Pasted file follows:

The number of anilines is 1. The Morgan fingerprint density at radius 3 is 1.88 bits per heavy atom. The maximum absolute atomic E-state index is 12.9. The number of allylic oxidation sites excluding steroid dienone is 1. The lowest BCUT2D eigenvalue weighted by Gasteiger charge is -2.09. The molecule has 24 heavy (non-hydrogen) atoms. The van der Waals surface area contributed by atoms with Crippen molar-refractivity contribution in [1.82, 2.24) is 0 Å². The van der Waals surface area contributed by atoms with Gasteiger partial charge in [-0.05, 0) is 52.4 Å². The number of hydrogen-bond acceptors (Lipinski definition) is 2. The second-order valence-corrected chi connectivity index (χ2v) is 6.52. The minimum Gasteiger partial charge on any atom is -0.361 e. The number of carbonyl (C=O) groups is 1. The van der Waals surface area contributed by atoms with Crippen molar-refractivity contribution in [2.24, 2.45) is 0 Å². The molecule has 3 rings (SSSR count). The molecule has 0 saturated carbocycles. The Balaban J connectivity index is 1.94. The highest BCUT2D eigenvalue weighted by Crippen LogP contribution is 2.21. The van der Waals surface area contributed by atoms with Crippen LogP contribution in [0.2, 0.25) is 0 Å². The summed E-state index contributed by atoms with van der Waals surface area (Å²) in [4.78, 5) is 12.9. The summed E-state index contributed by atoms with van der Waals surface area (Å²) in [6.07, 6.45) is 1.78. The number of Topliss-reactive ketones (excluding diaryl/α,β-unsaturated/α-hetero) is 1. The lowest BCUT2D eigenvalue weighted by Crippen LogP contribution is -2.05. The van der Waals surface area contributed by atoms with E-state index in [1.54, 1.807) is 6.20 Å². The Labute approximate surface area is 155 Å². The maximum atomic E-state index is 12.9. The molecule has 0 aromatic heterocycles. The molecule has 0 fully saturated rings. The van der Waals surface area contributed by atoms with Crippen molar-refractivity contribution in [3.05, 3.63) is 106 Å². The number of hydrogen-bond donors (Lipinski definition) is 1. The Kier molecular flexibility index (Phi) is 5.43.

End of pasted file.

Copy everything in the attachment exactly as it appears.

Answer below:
The number of anilines is 1. The Morgan fingerprint density at radius 3 is 1.88 bits per heavy atom. The maximum absolute atomic E-state index is 12.9. The number of allylic oxidation sites excluding steroid dienone is 1. The lowest BCUT2D eigenvalue weighted by Gasteiger charge is -2.09. The molecule has 24 heavy (non-hydrogen) atoms. The van der Waals surface area contributed by atoms with Crippen molar-refractivity contribution in [1.82, 2.24) is 0 Å². The van der Waals surface area contributed by atoms with Gasteiger partial charge in [-0.05, 0) is 52.4 Å². The number of hydrogen-bond acceptors (Lipinski definition) is 2. The second-order valence-corrected chi connectivity index (χ2v) is 6.52. The minimum Gasteiger partial charge on any atom is -0.361 e. The number of carbonyl (C=O) groups is 1. The van der Waals surface area contributed by atoms with Crippen molar-refractivity contribution in [2.24, 2.45) is 0 Å². The molecule has 3 rings (SSSR count). The molecule has 0 saturated carbocycles. The Balaban J connectivity index is 1.94. The highest BCUT2D eigenvalue weighted by Crippen LogP contribution is 2.21. The van der Waals surface area contributed by atoms with Crippen LogP contribution in [0.2, 0.25) is 0 Å². The summed E-state index contributed by atoms with van der Waals surface area (Å²) in [4.78, 5) is 12.9. The summed E-state index contributed by atoms with van der Waals surface area (Å²) in [6.07, 6.45) is 1.78. The number of Topliss-reactive ketones (excluding diaryl/α,β-unsaturated/α-hetero) is 1. The lowest BCUT2D eigenvalue weighted by Crippen LogP contribution is -2.05. The van der Waals surface area contributed by atoms with E-state index in [1.54, 1.807) is 6.20 Å². The Labute approximate surface area is 155 Å². The maximum atomic E-state index is 12.9. The molecule has 0 aromatic heterocycles. The molecule has 0 fully saturated rings. The van der Waals surface area contributed by atoms with Crippen molar-refractivity contribution in [3.05, 3.63) is 106 Å². The number of hydrogen-bond donors (Lipinski definition) is 1. The Kier molecular flexibility index (Phi) is 5.43.